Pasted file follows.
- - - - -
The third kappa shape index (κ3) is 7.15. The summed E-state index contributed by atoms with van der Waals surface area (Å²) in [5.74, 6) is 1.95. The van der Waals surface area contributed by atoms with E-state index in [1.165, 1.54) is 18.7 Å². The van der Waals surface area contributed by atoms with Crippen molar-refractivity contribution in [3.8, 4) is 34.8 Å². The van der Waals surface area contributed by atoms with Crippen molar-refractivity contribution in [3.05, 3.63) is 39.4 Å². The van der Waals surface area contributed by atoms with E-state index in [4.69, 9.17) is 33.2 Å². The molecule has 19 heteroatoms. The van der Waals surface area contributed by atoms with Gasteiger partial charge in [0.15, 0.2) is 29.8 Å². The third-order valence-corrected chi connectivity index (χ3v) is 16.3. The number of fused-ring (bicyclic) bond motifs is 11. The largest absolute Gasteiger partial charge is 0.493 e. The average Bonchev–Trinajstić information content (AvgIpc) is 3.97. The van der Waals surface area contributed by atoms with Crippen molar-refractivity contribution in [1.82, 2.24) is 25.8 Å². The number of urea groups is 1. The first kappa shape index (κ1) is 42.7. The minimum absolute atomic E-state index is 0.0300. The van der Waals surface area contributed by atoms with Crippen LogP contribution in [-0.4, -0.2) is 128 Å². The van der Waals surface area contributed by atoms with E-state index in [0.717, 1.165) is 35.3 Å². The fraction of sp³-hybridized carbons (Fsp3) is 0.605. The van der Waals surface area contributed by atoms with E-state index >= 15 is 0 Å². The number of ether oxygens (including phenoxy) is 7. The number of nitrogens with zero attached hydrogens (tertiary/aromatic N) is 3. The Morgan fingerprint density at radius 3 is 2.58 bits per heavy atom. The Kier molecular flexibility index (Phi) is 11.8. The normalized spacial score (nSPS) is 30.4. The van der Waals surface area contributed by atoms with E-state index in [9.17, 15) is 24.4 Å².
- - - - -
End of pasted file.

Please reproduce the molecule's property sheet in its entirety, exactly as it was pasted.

The third kappa shape index (κ3) is 7.15. The summed E-state index contributed by atoms with van der Waals surface area (Å²) in [5.74, 6) is 1.95. The van der Waals surface area contributed by atoms with E-state index in [1.165, 1.54) is 18.7 Å². The van der Waals surface area contributed by atoms with Crippen molar-refractivity contribution in [3.8, 4) is 34.8 Å². The van der Waals surface area contributed by atoms with Crippen molar-refractivity contribution in [3.05, 3.63) is 39.4 Å². The van der Waals surface area contributed by atoms with E-state index in [4.69, 9.17) is 33.2 Å². The molecule has 19 heteroatoms. The van der Waals surface area contributed by atoms with Gasteiger partial charge in [0.15, 0.2) is 29.8 Å². The third-order valence-corrected chi connectivity index (χ3v) is 16.3. The number of fused-ring (bicyclic) bond motifs is 11. The largest absolute Gasteiger partial charge is 0.493 e. The average Bonchev–Trinajstić information content (AvgIpc) is 3.97. The van der Waals surface area contributed by atoms with Crippen molar-refractivity contribution in [1.82, 2.24) is 25.8 Å². The number of urea groups is 1. The first kappa shape index (κ1) is 42.7. The minimum absolute atomic E-state index is 0.0300. The van der Waals surface area contributed by atoms with Crippen LogP contribution in [-0.4, -0.2) is 128 Å². The van der Waals surface area contributed by atoms with E-state index in [0.717, 1.165) is 35.3 Å². The fraction of sp³-hybridized carbons (Fsp3) is 0.605. The van der Waals surface area contributed by atoms with E-state index >= 15 is 0 Å². The number of ether oxygens (including phenoxy) is 7. The number of nitrogens with zero attached hydrogens (tertiary/aromatic N) is 3. The Morgan fingerprint density at radius 3 is 2.58 bits per heavy atom. The Kier molecular flexibility index (Phi) is 11.8. The normalized spacial score (nSPS) is 30.4. The van der Waals surface area contributed by atoms with E-state index in [9.17, 15) is 24.4 Å².